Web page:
Pyinstaller EXE detected as Virus? (Solutions and Alternatives)

PyInstaller, a popular tool for converting Python scripts into standalone executables, has become a go-to choice for developers seeking to distribute their applications. However, a rising concern among users revolves around their PyInstaller EXE files being detected and flagged as a Virus by Antivirus software.

In this article, we’ll delve into the reasons behind this phenomenon and explore various strategies to address and overcome the challenges posed by antivirus detections.

Why is your Pyinstaller EXE detected as a Virus?:

Before delving into solutions, it’s crucial to understand why PyInstaller-generated EXE files might trigger antivirus alerts. It has little to do with your actual code, as even the most simplest of programs will end up being flagged. In reality, there are many other external factors at play.

  • Due to the popularity and widespread usage of Python, it is not uncommon for hackers or cyber-criminals to distribute malware, trojans, and ransomware using Python + PyInstaller. This is the first issue, as anti-viruses will see similarities between the EXE’s generated by you, and by the malware produced by criminals.

  • Whenever you download an executable from somewhere, you might have seen a popup that asks you if you are sure you want to run the file. You may also see some publisher information in the popup, or a warning message if there is an unknown publisher. When you, as an individual publish an EXE (doesn’t matter what technique you used to make the EXE), you are effectively a stranger in the Anti-virus’s eyes. You have no identity, or authenticity.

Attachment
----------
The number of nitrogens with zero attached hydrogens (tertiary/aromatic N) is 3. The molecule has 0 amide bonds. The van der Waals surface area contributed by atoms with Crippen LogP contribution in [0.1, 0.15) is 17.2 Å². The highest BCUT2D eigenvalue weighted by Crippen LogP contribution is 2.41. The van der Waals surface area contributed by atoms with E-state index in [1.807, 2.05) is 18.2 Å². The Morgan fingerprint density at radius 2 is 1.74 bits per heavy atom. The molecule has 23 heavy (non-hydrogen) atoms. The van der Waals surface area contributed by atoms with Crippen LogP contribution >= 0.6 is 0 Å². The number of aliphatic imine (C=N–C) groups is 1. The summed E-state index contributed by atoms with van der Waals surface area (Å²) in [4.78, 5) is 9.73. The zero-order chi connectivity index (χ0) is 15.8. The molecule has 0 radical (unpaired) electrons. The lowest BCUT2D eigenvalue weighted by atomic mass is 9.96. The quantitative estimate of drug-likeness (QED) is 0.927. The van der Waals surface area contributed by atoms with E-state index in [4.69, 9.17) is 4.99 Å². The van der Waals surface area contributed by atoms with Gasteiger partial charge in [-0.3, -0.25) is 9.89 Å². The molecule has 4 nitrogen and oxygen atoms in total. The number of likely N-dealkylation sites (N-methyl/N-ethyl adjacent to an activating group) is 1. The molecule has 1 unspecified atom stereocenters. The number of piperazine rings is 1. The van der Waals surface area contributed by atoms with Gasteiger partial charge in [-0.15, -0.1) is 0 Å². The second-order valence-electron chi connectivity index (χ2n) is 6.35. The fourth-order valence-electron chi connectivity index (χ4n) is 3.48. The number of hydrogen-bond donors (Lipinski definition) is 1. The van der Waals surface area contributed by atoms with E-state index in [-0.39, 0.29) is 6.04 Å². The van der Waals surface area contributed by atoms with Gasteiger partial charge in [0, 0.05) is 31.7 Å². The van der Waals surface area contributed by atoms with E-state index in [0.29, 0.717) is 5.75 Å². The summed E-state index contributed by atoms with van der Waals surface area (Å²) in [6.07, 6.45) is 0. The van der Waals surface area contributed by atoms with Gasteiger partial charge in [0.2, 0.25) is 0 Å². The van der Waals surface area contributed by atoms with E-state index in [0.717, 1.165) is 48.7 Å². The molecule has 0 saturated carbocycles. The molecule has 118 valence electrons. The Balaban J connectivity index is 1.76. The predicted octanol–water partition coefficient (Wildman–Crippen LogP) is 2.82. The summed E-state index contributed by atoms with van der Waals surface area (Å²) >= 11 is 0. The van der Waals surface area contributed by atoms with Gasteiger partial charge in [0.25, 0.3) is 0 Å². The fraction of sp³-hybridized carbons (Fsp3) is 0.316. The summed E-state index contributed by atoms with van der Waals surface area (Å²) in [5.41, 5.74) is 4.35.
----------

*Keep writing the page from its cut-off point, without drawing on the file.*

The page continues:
It is usually a combination of several of these different reasons that your pyinstaller program will get detected as a virus or malware. We will discuss how to mitigate some (if not all) of these problems in this article, which will hopefully be enough to pass undetected through any anti-virus.

Testing with VirusTotal:

One effective way to ascertain whether your PyInstaller-generated EXE is being detected as a Virus by popular antivirus software is to use the virustotal website. Virustotal allows you to upload your file and scans it with multiple antivirus engines, and lets you know which ones have flagged your EXE as a Virus/Malware, and what warning they have raised.

Pyinstaller EXE detected as Virus?

This website also serves as a good point of reference. Before you begin applying any of the techniques in this article, go and check your EXE by uploading it into the site. Note down how many antiviruses are detecting your EXE as harmful.

Then as you apply each solution, one by one, keep rechecking to see whether there was any improvement.

Solutions: Pyinstaller EXE detected as Virus

A list of solutions for how to avoid your application being flagged by an antivirus. If you have any suggestions, let us know in the comments section, and we will add them to this list.

1. Avoid onefile Mode: